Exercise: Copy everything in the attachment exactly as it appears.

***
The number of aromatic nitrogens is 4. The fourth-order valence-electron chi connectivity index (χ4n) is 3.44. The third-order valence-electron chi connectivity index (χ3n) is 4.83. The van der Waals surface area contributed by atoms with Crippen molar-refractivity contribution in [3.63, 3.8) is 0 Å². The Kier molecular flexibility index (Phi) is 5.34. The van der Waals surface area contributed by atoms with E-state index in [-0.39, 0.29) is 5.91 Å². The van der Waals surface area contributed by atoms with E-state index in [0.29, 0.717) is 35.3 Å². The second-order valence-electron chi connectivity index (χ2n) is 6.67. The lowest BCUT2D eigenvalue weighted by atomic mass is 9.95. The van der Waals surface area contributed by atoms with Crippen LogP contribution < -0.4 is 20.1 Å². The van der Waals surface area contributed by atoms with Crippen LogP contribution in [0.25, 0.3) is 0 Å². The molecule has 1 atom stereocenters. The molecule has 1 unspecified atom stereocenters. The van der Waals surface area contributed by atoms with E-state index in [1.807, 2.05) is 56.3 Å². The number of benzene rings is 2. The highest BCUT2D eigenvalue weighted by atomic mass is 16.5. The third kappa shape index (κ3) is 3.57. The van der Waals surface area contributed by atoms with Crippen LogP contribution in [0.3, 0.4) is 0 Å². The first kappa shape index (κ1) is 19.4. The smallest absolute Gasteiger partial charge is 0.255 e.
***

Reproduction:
The number of aromatic nitrogens is 4. The fourth-order valence-electron chi connectivity index (χ4n) is 3.44. The third-order valence-electron chi connectivity index (χ3n) is 4.83. The van der Waals surface area contributed by atoms with Crippen molar-refractivity contribution in [3.63, 3.8) is 0 Å². The Kier molecular flexibility index (Phi) is 5.34. The van der Waals surface area contributed by atoms with E-state index in [-0.39, 0.29) is 5.91 Å². The van der Waals surface area contributed by atoms with E-state index in [0.29, 0.717) is 35.3 Å². The second-order valence-electron chi connectivity index (χ2n) is 6.67. The lowest BCUT2D eigenvalue weighted by atomic mass is 9.95. The van der Waals surface area contributed by atoms with Crippen LogP contribution < -0.4 is 20.1 Å². The van der Waals surface area contributed by atoms with Crippen LogP contribution in [0.25, 0.3) is 0 Å². The molecule has 1 atom stereocenters. The molecule has 1 unspecified atom stereocenters. The van der Waals surface area contributed by atoms with E-state index in [1.807, 2.05) is 56.3 Å². The number of benzene rings is 2. The highest BCUT2D eigenvalue weighted by atomic mass is 16.5. The third kappa shape index (κ3) is 3.57. The van der Waals surface area contributed by atoms with Crippen LogP contribution in [0.3, 0.4) is 0 Å². The first kappa shape index (κ1) is 19.4. The smallest absolute Gasteiger partial charge is 0.255 e.